The Caroni Swamp is the largest mangrove wetland in Trinidad and Tobago where the Caroni River, the largest river in Trinidad, meets the Gulf of Paria. The large areas of mangrove trees are separated by waterways that can be navigated by small pirogues. The Swamp is known for many different species, including caimans, swamp boas, crabs of different types, herons and egrets, bur in particular the Scarlet Ibis, one of Trinidad’s National birds.
Most of the Ibises feed in Venezuela eleven miles away. Similar to flamingos and reseate spoonbills, the Ibis gets its rich colour from their diet of crab. The Caroni Swamp is a favourite with visitors to Trinidad and Tobago, particularly in the early evening when the flocks of Ibis are returning to roost in the mangroves.
It takes about three years for the Ibis to develop its full colour, remaining a dull grey through adolescence. Although officially protected as a bird sanctuary, the Scarlet Ibis population, like the manatee of the Nariva Swamp, has declined considerable since 1970 and continues to be at risk from poaching and pollution of the river and Gulf.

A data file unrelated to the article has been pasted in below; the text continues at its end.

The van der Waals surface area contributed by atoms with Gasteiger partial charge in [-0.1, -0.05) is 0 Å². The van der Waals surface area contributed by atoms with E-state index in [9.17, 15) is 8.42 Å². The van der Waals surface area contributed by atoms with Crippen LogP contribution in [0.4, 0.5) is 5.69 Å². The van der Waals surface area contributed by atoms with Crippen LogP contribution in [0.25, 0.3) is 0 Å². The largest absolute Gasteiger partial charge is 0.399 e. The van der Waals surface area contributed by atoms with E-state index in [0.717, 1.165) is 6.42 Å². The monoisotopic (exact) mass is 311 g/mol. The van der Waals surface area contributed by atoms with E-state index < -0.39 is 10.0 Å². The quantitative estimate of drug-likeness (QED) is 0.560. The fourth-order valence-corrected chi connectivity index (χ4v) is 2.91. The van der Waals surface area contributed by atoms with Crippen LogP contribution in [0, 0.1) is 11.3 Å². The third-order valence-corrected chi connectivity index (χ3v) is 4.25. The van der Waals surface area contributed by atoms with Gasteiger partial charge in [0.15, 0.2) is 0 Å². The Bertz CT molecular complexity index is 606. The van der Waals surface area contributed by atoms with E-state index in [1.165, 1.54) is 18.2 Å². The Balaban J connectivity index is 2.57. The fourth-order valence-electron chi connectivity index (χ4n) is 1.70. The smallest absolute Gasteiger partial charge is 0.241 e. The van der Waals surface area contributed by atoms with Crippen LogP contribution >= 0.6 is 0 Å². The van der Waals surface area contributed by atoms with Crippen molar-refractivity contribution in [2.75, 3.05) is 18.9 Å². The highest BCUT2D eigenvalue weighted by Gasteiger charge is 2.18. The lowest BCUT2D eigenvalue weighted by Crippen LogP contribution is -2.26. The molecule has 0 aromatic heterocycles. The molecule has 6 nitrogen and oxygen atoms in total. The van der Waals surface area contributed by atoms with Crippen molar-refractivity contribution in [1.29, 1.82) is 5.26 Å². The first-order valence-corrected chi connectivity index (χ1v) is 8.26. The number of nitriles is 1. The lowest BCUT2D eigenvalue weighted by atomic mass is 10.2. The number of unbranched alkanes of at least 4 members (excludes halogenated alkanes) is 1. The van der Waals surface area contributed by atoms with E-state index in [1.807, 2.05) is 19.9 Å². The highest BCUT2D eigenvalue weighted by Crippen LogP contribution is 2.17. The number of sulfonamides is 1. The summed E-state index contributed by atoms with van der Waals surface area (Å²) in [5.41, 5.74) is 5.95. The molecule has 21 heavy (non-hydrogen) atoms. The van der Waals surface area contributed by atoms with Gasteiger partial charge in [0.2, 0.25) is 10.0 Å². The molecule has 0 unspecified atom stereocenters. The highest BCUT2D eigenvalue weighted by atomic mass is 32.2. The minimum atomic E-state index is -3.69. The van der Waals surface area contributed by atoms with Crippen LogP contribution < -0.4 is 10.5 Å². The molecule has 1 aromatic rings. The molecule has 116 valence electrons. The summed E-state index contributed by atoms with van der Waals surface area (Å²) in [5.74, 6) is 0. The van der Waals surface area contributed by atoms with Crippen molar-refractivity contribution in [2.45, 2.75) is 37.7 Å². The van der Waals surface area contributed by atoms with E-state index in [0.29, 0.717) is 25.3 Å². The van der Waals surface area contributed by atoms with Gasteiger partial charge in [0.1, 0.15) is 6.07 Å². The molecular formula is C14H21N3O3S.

Address: Off the Uriah Bulter Highway
Site Type: Natural Heritage
Public Accessibility: Limited Access
Habitat: Mangroves & Swamps
Caroni Swamp Sharmila Narwani_1213_007
Caroni Swamp Sharmila Narwani
Caroni Swamp Sharmila Narwani 2015 (2)
Caroni Swamp Sharmila Narwani (3)
Caroni Bird Scantuary – Arnold Persad
Caroni Bird Santuary 2 Arnold Persad
Caroni Bird Sanctuary Mangrove – Arnold Persad
Caroni Bird Sanctury Side View – Arnold Persad
Caroni Bird Santuary – Arnold Persad
Off the Uriah Bulter Highway, Caroni, Chaguanas